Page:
What is risk culture and why should we care about it?
Enterprise Risk Management (ERM) has been under the spotlight since the 2008 financial crisis, particularly in the financial services sector. The question is often asked, ‘where was ERM?’ Too much focus on process and regulatory compliance has seen ERM devalued.
Risk culture can be seen as part of the answer. Culture in many ways is ‘what staff in your organisation do when you are not watching them’. Risk culture, is therefore values-based and ethically driven rather than based on processes or formal governance. When the chips are down, experience has suggested that culture trumps process every time when it comes to determining whether risk management is successful.
Why does this matter? All organisations have external stakeholders who have considerable influence over how it perceived and its future prospects for success. Since the financial crisis in 2008 public trust in companies has dropped. Regulators have reacted by increasing their scrutiny. Recent examples include the Financial Reporting Council (FRC) guidance on risk management highlighting the board’s responsibility for defining the ‘culture it wishes to embed in the company, and whether this has been achieved’. The Financial Stability Board (FSB) has also issued guidance on how to approach the analysis of risk culture of financial services organisations.
What does this mean in practice for risk functions? It means a need to take a more holistic view of implementing risk management in their organisation. Creating or shaping a more risk aware culture is however potentially the greatest value a risk function can bring to the table in terms of preparing their organisation for the challenges of uncertain and fast-changing environments.
A practical case study outlines how this was applied in practice to a financial services institution to demonstrate the importance of establishing a change management plan for risk culture. The Institute of Risk Management (IRM) has developed a toolkit for diagnosing an organisation’s current risk culture, completing a gap analysis and implementing a structured improvement plan. The case study demonstrates the importance of gaining Board sponsorship for any such programme and ensuring management buy-in to the objectives. This organisation adopted three different tools advocated by the IRM to investigate and drill-down the root causes of the current risk culture. High-level desk-based analysis was supplemented by an employee on-line survey and a small number of structured targeted interviews.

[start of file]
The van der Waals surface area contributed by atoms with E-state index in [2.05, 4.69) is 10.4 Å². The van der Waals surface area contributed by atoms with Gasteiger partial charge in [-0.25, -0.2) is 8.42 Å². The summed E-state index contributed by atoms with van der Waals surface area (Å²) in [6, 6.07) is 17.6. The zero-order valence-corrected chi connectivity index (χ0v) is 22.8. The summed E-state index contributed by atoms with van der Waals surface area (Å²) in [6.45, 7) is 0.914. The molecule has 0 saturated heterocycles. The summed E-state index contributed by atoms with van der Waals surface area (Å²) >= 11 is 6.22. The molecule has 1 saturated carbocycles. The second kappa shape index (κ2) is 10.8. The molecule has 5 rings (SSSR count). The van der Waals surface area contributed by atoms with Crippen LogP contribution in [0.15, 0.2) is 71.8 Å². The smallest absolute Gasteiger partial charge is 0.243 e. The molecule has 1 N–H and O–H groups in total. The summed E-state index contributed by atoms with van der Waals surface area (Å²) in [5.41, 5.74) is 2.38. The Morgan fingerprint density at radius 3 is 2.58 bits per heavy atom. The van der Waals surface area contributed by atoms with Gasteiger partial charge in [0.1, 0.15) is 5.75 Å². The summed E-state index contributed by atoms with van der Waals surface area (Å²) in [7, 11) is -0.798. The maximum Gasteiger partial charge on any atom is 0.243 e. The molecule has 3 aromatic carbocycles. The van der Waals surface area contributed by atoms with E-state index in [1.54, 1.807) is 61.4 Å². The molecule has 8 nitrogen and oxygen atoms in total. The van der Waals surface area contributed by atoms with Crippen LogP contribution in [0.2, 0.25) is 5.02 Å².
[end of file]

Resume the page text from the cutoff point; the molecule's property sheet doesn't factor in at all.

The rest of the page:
The overall outcome of the project was a report, presented to senior management and the Board outlining areas of strength and weakness in terms of the alignment of culture with corporate values, and a number of practical improvement actions, that could be sponsored by the Committee.
This then enabled a cross-functional team involving Risk Management, Communications, Human Resources to put together a structured change management plan to guide the organisation towards its new culture goals.
An organisation with a risk aware culture is one that is more resilient to external influences and better able to adapt. The benefit of a strong risk culture derives from agile decisions making in terms of the risk and reward of different opportunities. Less unenforced errors arise from a risk aware organisation able to learn from previous events and mistakes and improve its processes in a timely manner.